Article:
7. A blade-disk assembly of a turbomachine, the blade-disk assembly comprising: a plurality of adjacent rotor blades and a closure blade inserted with root portions in a circumferential anchoring groove of a rotor disk and cooperating with supporting portions of a forward wall and an aft wall of the circumferential anchoring groove in radially interlocking relationship therewith; at least one circumferential retention element interlockingly cooperating with at least one of the closure blade and the adjacent rotor blades, wherein the at least one circumferential retention element is a wall portion of one of the forward and aft walls, and at least one of the closure blade and the adjacent blades has a corresponding axial setback in a platform to cooperate with the wall portion; and a plurality of tilt-out prevention elements disposed between a groove base and the root portions and, in a rest state, spacing the adjacent rotor blades from the groove base when in an upper position, wherein the tilt-out prevention elements are formed sheet-metal members supported, in the rest state, with supporting legs on the groove base; and a locking element which provides locking and tilt-out prevention, the locking element including a threaded shank and a head wider than the threaded shank, the locking element supported in an inclined internally threaded bore formed in the closure blade of the plurality of adjacent rotor blades and extending radially and at an inclined angle in a circumferential direction.

8. A blade-disk assembly of a turbomachine, the blade-disk assembly comprising: a plurality of adjacent rotor blades and a closure blade inserted with root portions in a circumferential anchoring groove of a rotor disk and cooperating with supporting portions of a forward wall and an aft wall of the circumferential anchoring groove in radially interlocking relationship therewith; at least one circumferential retention body having surfaces interlockingly cooperating with at least one of the closure blade and the adjacent rotor blades; and a plurality of tilt-out prevention elements disposed between a groove base and the root portions and, in a rest state, spacing the adjacent rotor blades from the groove base when in an upper position, wherein the tilt-out prevention elements are formed sheet-metal members supported, in the rest state, with supporting legs on the groove base; a locking element having one or more contact surfaces engaging the closure blade, a portion of locking element being located between the groove base and the root portions and, in the rest state, spacing the closure blade from the groove base when in the upper position; wherein the locking element has a main body and a plastically deformable tab engaging in a cutout of the closure blade.

9. The blade-disk assembly as recited in claim 8 wherein the main body has a plurality of tool receptacles arranged adjacent one another in a circumferential direction of the blade-disk assembly.
Description



This claims the benefit of German Patent Application DE 10 2013 223 583.6, filed Nov. 19, 2013 and hereby incorporated by reference herein.

The present invention relates to a blade-disk assembly, a method for manufacturing such a blade-disk assembly, and to a turbomachine.

BACKGROUND

Known blade-disk assemblies in turbomachines, such as gas turbines, normally have blade retainers which, due to their geometric shape, have the effect of minimizing the service life of the blade-disk assembly or even of the entire rotor. This holds true especially when the securing elements for securing the blades on the disk are exposed to high temperatures or mounted at highly stressed locations. This is because the securing elements often create a high additional load on the blades or disk. A frequent problem with sheet-metal securing means is that these loads are transmitted through edges or points and, therefore, lead to additional stress peaks in the material. When using bent wires for securing purposes, an additional problem is to predict a defined position under load. Unwanted movement or vibration of the wire cannot be ruled out.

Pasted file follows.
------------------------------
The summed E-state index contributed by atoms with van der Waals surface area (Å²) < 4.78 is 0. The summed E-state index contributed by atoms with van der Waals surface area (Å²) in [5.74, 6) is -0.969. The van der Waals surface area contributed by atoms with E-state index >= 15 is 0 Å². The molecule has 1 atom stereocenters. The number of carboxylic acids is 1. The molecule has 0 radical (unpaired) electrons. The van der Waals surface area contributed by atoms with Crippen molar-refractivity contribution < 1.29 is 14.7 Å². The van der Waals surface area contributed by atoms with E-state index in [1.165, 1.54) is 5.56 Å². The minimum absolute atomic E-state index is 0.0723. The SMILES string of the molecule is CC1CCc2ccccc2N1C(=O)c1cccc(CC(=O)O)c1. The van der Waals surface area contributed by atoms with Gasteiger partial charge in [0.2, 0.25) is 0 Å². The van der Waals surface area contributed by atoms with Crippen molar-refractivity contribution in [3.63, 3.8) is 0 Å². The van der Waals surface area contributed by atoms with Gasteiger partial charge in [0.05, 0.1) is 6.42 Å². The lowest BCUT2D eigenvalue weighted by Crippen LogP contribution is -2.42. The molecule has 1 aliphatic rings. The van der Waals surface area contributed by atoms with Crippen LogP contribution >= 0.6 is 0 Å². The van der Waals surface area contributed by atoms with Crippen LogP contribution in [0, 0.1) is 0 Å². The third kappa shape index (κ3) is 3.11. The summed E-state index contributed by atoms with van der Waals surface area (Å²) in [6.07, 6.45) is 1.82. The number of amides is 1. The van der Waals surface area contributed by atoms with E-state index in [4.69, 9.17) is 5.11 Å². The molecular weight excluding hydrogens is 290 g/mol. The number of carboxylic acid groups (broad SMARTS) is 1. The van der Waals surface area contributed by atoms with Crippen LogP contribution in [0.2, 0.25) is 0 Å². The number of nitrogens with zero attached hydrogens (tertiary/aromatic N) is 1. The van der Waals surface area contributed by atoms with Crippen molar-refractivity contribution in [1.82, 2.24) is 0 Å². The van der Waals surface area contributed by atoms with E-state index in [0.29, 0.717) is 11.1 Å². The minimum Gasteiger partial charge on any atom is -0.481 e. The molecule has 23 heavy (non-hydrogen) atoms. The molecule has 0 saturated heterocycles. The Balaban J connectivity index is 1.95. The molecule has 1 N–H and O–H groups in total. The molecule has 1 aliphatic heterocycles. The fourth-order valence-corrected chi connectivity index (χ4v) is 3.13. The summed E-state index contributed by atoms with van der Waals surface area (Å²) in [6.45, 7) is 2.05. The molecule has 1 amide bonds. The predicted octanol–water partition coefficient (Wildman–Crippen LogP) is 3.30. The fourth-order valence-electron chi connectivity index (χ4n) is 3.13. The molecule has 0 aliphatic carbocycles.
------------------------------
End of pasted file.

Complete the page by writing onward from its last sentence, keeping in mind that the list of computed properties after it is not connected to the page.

An example of a blade-disk assembly is disclosed in DE 10 2005 003 511 A1. The blades are arranged on a radial collar of the disk, with their root portions engaging in a circumferential anchoring groove. Radial retention of the blades is accomplished by interlocking of the blades with the radial collar. Circumferential retention of the blades is accomplished by a retaining ring which is arranged on the radial collar opposite to the blades and in toothed engagement with the blades.

British Patent Specification GB 630732 A describes a blade-disk assembly, where the blades are arranged on both sides of a radially outwardly tapering radial collar. Retention of the blades is accomplished by locking wires which are inserted into receiving or insertion grooves extending the circumferential direction, a portion of the cross-sectional profile of each such locking wire lying in the radial collar and another portion lying in the blade roots. In addition, portions of the blade roots may interlockingly engage in a circumferential anchoring groove of the radial collar.

U.S. Pat. No. 3,282,561 discloses a blade-disk assembly, where the blades interlockingly engage in a circumferential anchoring groove of the disk, and adjacent blades are connected by retaining pins which extend angularly relative to the disk and are inserted into corresponding blade root bores.

German Patent Application DE 10 346 263 A1 describes a blade-disk assembly, where the blades are inserted into a radially outwardly widening circumferential groove and secured on the disk by locking wires positioned in receiving grooves, a portion of the cross-sectional profile of each such locking wire lying in the groove walls and another portion lying in the blade roots.